Findings from the diverse stakeholder group of a MIT–EHR integration project indicate that user workflow, software system persistence, environment configuration, device connectivity and security, organizational processes, and data exchange heuristics are key issues that must be addressed.


Mobile-integrated therapy that integrates patient self-management data with medical record data provides the opportunity to understand the potential benefits of bidirectional data sharing and reporting that are most valuable in advancing better health and better care in a cost-effective way that is scalable for all chronic diseases. View the abstract of this publication.

Malinda M. Peeples, M.S., R.N., Anand K. Iyer, Ph.D., M.B.A., and Joshua L. Cohen, M.D., Journal of Diabetes Science and Technology
Volume 7, Issue 3, May 2013


Cluster-Randomized Trial of a Mobile Phone Personalized Behavioral Intervention for Blood Glucose Control


To test whether adding mobile application coaching and patient/provider web portals to community primary care compared with standard diabetes management would reduce glycated hemoglobin levels in patients with type 2 diabetes.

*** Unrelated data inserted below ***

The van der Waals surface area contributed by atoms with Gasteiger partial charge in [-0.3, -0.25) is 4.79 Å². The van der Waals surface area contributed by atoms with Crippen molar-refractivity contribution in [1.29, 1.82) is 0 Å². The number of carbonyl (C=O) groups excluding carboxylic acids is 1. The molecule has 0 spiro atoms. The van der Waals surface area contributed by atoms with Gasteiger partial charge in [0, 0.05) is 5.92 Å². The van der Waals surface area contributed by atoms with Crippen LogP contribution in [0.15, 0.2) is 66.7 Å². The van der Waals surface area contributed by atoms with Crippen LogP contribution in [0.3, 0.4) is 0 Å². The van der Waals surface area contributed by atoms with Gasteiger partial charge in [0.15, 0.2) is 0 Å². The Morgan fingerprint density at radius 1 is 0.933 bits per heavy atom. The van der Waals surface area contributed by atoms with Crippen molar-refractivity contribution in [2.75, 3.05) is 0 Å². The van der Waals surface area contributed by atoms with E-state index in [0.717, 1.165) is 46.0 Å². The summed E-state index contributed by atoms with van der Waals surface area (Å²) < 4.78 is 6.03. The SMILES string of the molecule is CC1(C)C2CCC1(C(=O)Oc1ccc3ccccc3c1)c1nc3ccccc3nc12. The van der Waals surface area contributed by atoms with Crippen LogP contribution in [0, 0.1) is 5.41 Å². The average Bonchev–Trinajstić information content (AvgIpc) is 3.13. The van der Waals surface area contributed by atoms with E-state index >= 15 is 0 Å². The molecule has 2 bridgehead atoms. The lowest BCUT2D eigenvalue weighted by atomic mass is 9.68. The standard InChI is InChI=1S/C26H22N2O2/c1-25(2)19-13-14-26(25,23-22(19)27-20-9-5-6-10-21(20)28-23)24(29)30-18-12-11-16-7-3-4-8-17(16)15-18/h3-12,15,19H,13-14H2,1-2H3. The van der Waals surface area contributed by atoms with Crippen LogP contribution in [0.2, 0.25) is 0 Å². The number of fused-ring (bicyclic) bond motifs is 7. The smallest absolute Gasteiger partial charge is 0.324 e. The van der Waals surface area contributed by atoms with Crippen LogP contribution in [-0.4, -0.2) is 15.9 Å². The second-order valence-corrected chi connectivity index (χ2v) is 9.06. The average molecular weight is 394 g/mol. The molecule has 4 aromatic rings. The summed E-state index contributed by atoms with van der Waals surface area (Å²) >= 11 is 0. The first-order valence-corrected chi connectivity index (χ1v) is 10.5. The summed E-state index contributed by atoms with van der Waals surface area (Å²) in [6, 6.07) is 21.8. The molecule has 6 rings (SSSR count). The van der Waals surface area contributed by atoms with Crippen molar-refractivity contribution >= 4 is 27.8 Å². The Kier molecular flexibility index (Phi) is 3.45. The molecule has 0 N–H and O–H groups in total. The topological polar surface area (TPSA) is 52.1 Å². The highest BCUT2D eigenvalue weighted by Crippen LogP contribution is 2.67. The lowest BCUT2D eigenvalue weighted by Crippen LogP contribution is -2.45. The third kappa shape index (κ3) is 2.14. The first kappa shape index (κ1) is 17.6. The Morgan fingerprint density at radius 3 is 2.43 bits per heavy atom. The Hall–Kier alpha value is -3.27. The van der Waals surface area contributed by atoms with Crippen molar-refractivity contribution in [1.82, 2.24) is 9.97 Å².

Research design and methods

A cluster-randomized clinical trial, the Mobile Diabetes Intervention Study, randomly assigned 26 primary care practices to one of three stepped treatment groups or a control group (usual care). A total of 163 patients were enrolled and included in analysis. The primary outcome was change in glycated hemoglobin levels over a one year treatment period. Secondary outcomes were changes in patient-reported diabetes symptoms, diabetes distress, depression, and other clinical (blood pressure) and laboratory (lipid) values. Maximal treatment was a mobile and web-based self–management patient coaching system and provider decision support. Patients received automated, real–time educational and behavioral messaging in response to individually analyzed blood glucose values, diabetes medications, and lifestyle behaviors communicated by mobile phone. Providers received quarterly reports summarizing patient’s glycemic control, diabetes medication management, lifestyle behaviors, and evidence-based treatment options.


The mean declines in glycated hemoglobin were 1.9% in the maximal treatment group and 0.7% in the usual are group, a difference of 1.2% (P < 0.001) over 12 months.


The combination of patient behavioral mobile coaching with blood glucose data, lifestyle behaviors, and patient self-management data individually analyzed and presented with evidence-based guidelines to providers substantially reduced glycated hemoglobin levels over 1 year.

Charlene C. Quinn, RN, Ph.D., Michelle D. Shardell, Ph.D., Michael L. Terrin, MD, MPH, Erik A. Barr, BA, Shoshana H. Ballew, BA, Ann Gruber-Baldini, Ph.D.